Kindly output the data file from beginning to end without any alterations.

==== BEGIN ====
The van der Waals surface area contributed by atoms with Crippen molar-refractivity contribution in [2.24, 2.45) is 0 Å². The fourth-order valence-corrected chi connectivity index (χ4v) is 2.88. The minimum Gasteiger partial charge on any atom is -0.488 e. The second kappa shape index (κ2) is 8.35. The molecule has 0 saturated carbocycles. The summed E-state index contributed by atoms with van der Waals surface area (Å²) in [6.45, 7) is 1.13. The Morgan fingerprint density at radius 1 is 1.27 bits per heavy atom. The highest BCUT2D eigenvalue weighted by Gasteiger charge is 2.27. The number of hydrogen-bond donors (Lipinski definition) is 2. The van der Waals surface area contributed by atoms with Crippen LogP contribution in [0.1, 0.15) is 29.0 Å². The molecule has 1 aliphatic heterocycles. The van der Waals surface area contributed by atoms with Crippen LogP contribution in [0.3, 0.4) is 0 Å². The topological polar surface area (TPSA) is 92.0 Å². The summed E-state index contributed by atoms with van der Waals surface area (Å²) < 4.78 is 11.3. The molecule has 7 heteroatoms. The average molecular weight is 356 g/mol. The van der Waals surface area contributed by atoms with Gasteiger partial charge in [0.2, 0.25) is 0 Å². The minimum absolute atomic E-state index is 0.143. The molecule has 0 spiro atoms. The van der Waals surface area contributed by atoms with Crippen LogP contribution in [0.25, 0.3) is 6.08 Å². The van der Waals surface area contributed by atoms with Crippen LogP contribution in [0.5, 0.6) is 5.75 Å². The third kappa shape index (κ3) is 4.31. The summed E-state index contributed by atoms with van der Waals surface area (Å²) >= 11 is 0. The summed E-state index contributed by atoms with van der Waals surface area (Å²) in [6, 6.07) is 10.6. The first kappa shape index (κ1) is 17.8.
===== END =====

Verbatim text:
The van der Waals surface area contributed by atoms with Crippen molar-refractivity contribution in [2.24, 2.45) is 0 Å². The fourth-order valence-corrected chi connectivity index (χ4v) is 2.88. The minimum Gasteiger partial charge on any atom is -0.488 e. The second kappa shape index (κ2) is 8.35. The molecule has 0 saturated carbocycles. The summed E-state index contributed by atoms with van der Waals surface area (Å²) in [6.45, 7) is 1.13. The Morgan fingerprint density at radius 1 is 1.27 bits per heavy atom. The highest BCUT2D eigenvalue weighted by Gasteiger charge is 2.27. The number of hydrogen-bond donors (Lipinski definition) is 2. The van der Waals surface area contributed by atoms with Crippen LogP contribution in [0.1, 0.15) is 29.0 Å². The molecule has 1 aliphatic heterocycles. The van der Waals surface area contributed by atoms with Crippen LogP contribution in [0.3, 0.4) is 0 Å². The topological polar surface area (TPSA) is 92.0 Å². The summed E-state index contributed by atoms with van der Waals surface area (Å²) < 4.78 is 11.3. The molecule has 7 heteroatoms. The average molecular weight is 356 g/mol. The van der Waals surface area contributed by atoms with Gasteiger partial charge in [0.2, 0.25) is 0 Å². The minimum absolute atomic E-state index is 0.143. The molecule has 0 spiro atoms. The van der Waals surface area contributed by atoms with Crippen LogP contribution in [0.25, 0.3) is 6.08 Å². The van der Waals surface area contributed by atoms with Crippen LogP contribution in [0.5, 0.6) is 5.75 Å². The third kappa shape index (κ3) is 4.31. The summed E-state index contributed by atoms with van der Waals surface area (Å²) >= 11 is 0. The summed E-state index contributed by atoms with van der Waals surface area (Å²) in [6, 6.07) is 10.6. The first kappa shape index (κ1) is 17.8.